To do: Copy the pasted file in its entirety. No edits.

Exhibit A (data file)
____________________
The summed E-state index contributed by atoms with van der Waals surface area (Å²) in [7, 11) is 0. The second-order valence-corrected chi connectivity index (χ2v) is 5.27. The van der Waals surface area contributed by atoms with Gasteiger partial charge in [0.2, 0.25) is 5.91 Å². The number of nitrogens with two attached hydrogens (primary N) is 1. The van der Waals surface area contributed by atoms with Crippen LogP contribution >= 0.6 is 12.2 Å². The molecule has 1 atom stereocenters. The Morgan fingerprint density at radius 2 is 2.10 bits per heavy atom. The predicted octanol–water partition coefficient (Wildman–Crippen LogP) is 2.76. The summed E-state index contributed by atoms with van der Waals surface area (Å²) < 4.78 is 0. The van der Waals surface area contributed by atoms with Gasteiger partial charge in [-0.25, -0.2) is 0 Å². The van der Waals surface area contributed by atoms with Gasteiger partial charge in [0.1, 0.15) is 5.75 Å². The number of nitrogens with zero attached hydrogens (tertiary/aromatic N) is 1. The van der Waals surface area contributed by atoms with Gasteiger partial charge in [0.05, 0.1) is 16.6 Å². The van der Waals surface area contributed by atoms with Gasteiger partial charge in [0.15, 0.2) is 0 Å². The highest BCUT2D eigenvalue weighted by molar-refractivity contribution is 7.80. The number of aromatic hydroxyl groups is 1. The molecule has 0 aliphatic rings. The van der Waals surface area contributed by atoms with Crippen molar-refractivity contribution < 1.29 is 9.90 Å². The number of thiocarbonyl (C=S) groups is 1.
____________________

The summed E-state index contributed by atoms with van der Waals surface area (Å²) in [7, 11) is 0. The second-order valence-corrected chi connectivity index (χ2v) is 5.27. The van der Waals surface area contributed by atoms with Gasteiger partial charge in [0.2, 0.25) is 5.91 Å². The number of nitrogens with two attached hydrogens (primary N) is 1. The van der Waals surface area contributed by atoms with Crippen LogP contribution >= 0.6 is 12.2 Å². The molecule has 1 atom stereocenters. The Morgan fingerprint density at radius 2 is 2.10 bits per heavy atom. The predicted octanol–water partition coefficient (Wildman–Crippen LogP) is 2.76. The summed E-state index contributed by atoms with van der Waals surface area (Å²) < 4.78 is 0. The van der Waals surface area contributed by atoms with Gasteiger partial charge in [-0.25, -0.2) is 0 Å². The van der Waals surface area contributed by atoms with Gasteiger partial charge in [0.1, 0.15) is 5.75 Å². The number of nitrogens with zero attached hydrogens (tertiary/aromatic N) is 1. The van der Waals surface area contributed by atoms with Gasteiger partial charge in [0.05, 0.1) is 16.6 Å². The van der Waals surface area contributed by atoms with Gasteiger partial charge in [0.15, 0.2) is 0 Å². The highest BCUT2D eigenvalue weighted by molar-refractivity contribution is 7.80. The number of aromatic hydroxyl groups is 1. The molecule has 0 aliphatic rings. The van der Waals surface area contributed by atoms with Crippen molar-refractivity contribution < 1.29 is 9.90 Å². The number of thiocarbonyl (C=S) groups is 1.